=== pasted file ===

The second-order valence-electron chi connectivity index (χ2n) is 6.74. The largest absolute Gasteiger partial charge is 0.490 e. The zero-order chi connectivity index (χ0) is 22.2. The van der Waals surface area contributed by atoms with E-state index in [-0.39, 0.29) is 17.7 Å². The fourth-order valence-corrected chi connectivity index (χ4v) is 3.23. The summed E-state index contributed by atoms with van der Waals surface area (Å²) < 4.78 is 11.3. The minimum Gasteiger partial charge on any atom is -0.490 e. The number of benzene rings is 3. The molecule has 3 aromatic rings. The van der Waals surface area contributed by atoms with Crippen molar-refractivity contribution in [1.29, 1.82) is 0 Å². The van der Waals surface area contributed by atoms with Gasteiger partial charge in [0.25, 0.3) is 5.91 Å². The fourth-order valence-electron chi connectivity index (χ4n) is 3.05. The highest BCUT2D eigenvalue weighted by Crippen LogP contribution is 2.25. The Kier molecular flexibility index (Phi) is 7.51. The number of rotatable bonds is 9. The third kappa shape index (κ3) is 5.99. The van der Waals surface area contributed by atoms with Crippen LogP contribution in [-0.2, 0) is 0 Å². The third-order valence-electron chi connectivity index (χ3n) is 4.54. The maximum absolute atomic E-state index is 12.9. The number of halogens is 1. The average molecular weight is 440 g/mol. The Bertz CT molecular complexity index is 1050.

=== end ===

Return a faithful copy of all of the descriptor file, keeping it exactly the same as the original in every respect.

The second-order valence-electron chi connectivity index (χ2n) is 6.74. The largest absolute Gasteiger partial charge is 0.490 e. The zero-order chi connectivity index (χ0) is 22.2. The van der Waals surface area contributed by atoms with E-state index in [-0.39, 0.29) is 17.7 Å². The fourth-order valence-corrected chi connectivity index (χ4v) is 3.23. The summed E-state index contributed by atoms with van der Waals surface area (Å²) < 4.78 is 11.3. The minimum Gasteiger partial charge on any atom is -0.490 e. The number of benzene rings is 3. The molecule has 3 aromatic rings. The van der Waals surface area contributed by atoms with Crippen molar-refractivity contribution in [1.29, 1.82) is 0 Å². The van der Waals surface area contributed by atoms with Gasteiger partial charge in [0.25, 0.3) is 5.91 Å². The fourth-order valence-electron chi connectivity index (χ4n) is 3.05. The highest BCUT2D eigenvalue weighted by Crippen LogP contribution is 2.25. The Kier molecular flexibility index (Phi) is 7.51. The number of rotatable bonds is 9. The third kappa shape index (κ3) is 5.99. The van der Waals surface area contributed by atoms with Crippen LogP contribution in [-0.2, 0) is 0 Å². The third-order valence-electron chi connectivity index (χ3n) is 4.54. The maximum absolute atomic E-state index is 12.9. The number of halogens is 1. The average molecular weight is 440 g/mol. The Bertz CT molecular complexity index is 1050.